When IQ Stands For “Idiotic Questions”
For as along as I can remember I’ve been a know-it-all. I’ve always liked knowing things. Facts, figures, nuggets of information - there always seemed to be something comforting about certainty, about the reliability and solidity of the truth.
I am aware that upon hearing talk of “truth” and “facts” the undergraduate-90s-me would immediately baulk, and claim ultimately a “fact” is something someone has subjectively deemed factual, and that in reality, truth is fluid and borne out of individual perspective.
Oh shut up. Bollocks to undegraduate-90s-me, frankly. Get back to your terraced house with the hilariously ironic posters and play Resident Evil instead of writing your essay.
I think it’s important to distinguish between contentious facts which would benefit from being challenged (eg The Vietnam War was a draw), and information which it benefits no one to over-analyse:
For instance, the following are definitely true:
* The UN replaced the League of Nations
* Czechoslovakia was split in two by The Velvet Revolution
* Spongebob Squarepants lives in Bikini Bottom
….and if any doubt remains, I looked them up on Wikipedia. And that really IS the truth.
But although my ability to retain facts, on occasions, impresses people, there’s always a few who apportion less value. In addition to dubbing me Rain Man and asking “how many matches?” at inopportune moments, Eavesie would also rib me by claiming I didn’t appreciate the difference between knowledge and, well, simply knowing things. I was good at trivia, he would declare, whereas he was knowledgeable. Knowledge was useful. Trivia was not. Ironically, I refused to accept that as fact.
But whereas Mark would claim there is only use for knowledge and not for trivia, I would draw his attention to that very British of institutions: The Pub Quiz.
Where else could fellow Smart Alecs demonstrate their skill? The sportsman has his field, the motoring enthusiast has his track, the artist her gallery. The pub quiz, then, is the domain of the Smart Arse.
We Don't Need No Education! Wait, Yes We Do
Now, I’ve been in a few pub quizzes in my time, and I’ve won a few too. But I don’t think I’ve been to any quite so poorly run as The Establishment on Courtenay Place.
Seeing as we’ve set up shop in Wellington for a while, we thought it would be good to have a regular social outing, and so Louise and I set out to find a pub quiz.
A regular team soon came into being, comprising myself, Louise, Katie and Tom (both who we met at Rowena’s) and we settled on The Establishment.
However, it soon came apparent, I think, within the first 8 minutes that, given the two “quizmasters” were seemingly about 12 years old, they should have probably concentrated on mastering reading, before they considered mastering quizzing.
Not only that, but despite my thoughts on the efficacy of the “fact”, I’m sure the undergraduate-90s-me would have been able to use their quiz as Exhibit A in demonstrating his case, for it’s been a while since I’ve seen facts being used in such a cavalier fashion.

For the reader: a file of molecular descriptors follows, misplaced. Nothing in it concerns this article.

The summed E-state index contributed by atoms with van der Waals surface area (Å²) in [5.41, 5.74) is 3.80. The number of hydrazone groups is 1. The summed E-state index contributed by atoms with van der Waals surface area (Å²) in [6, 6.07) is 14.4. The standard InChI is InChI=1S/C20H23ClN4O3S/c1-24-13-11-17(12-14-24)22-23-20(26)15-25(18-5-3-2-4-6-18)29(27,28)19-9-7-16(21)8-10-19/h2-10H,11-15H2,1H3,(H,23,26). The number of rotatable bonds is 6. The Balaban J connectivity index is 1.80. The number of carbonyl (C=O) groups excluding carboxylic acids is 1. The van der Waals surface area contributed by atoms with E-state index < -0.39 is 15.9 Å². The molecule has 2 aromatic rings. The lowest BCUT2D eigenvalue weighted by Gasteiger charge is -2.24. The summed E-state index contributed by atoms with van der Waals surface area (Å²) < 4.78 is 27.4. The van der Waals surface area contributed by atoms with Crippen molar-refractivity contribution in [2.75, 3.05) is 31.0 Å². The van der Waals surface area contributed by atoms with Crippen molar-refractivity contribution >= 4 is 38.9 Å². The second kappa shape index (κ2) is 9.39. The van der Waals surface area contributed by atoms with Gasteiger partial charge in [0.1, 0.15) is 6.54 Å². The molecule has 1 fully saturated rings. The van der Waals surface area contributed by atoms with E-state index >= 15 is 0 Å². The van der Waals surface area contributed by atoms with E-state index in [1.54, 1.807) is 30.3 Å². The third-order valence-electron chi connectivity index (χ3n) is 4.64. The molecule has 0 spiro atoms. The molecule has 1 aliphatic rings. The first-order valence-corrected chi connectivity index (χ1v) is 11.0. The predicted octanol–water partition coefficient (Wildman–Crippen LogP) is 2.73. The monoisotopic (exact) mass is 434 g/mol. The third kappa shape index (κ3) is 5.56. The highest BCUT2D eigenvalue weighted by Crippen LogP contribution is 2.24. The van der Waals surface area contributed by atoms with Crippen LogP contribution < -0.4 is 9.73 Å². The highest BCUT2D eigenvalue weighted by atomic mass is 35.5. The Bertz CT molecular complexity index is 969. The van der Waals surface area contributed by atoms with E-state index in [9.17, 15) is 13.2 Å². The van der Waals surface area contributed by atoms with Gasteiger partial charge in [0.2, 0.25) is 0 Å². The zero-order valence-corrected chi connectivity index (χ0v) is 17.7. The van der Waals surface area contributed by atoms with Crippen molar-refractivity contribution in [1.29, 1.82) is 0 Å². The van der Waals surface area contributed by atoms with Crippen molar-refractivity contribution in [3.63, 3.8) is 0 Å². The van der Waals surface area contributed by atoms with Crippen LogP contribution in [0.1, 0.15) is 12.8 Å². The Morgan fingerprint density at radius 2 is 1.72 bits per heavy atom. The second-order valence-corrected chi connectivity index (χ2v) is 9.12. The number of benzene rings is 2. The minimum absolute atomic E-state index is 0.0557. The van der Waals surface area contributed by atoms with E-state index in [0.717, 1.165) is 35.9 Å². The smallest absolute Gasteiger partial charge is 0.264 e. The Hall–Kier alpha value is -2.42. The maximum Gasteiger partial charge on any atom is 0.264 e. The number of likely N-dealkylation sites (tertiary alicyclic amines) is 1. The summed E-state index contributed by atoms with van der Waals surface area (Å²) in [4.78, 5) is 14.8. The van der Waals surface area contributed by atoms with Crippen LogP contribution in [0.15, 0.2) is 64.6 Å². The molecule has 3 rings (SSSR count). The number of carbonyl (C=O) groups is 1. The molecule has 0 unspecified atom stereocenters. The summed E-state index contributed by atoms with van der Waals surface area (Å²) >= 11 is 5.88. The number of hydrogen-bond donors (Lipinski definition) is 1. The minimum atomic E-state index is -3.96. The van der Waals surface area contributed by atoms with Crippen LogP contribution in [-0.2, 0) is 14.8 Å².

We’ve attended a few times for the unintentional entertainment value and, over the weeks, the catalogue of errors has continued to build.
Crimes include, in no particular order:
* Reading out answers to questions not even asked, eliciting a unison chorus of “ Whoa! Eh?”
* Repeating the question, only to change the question second time round. “What’s the largest stone sculpture in the world?” was changed to “What’s the largest stone structure in the world?”.
* Playing music videos on the video wall for the “Name The Song” round, only for the captioned title to appear moments later, causing the gathered throng to throw up their arms in despair.
* Secretly dropping hints to teams at their table and then having to dash back to that table to exclaimed they’ve just realised they hinted at the wrong answer
* A reading age of around 7. “Answer to number 10……the capital of North Carolina is…..er…..oh….erm…… what’s that say?…..‘Relay?’”
* And then this beauty from earlier this week. One of them reads out: “The next round is the Linked Letter round. The first letter of each answer goes to making up a name. I’ll leave it up to you whether to tell the teams that the name is a recently deceased soul star turned actor….ah ….um……don’t think I should have read that last bit out”
….and of course we worked out quite quickly that the star was Isaac Hayes, meaning we now had the first letter to every answer. Nice going boys.
I think the problem is clearly that they are considerably less smart than the teams. Not that Stephen Hawking regularly attends or anything ( I imagine he could cheat by accessing Google from his chair ,anyway), but when you’ve got a room full of people who pride themselves on knowing things, on having the facts at their disposal, I suppose you need to be on your game, These two jokers are just completely out of their depth.
And now word reaches us that, down the road, the Cambridge’s Pub Quiz has a $200 first prize. So maybe we’ll give that a go. Who knows, maybe “trivia” will prove to be useful after all.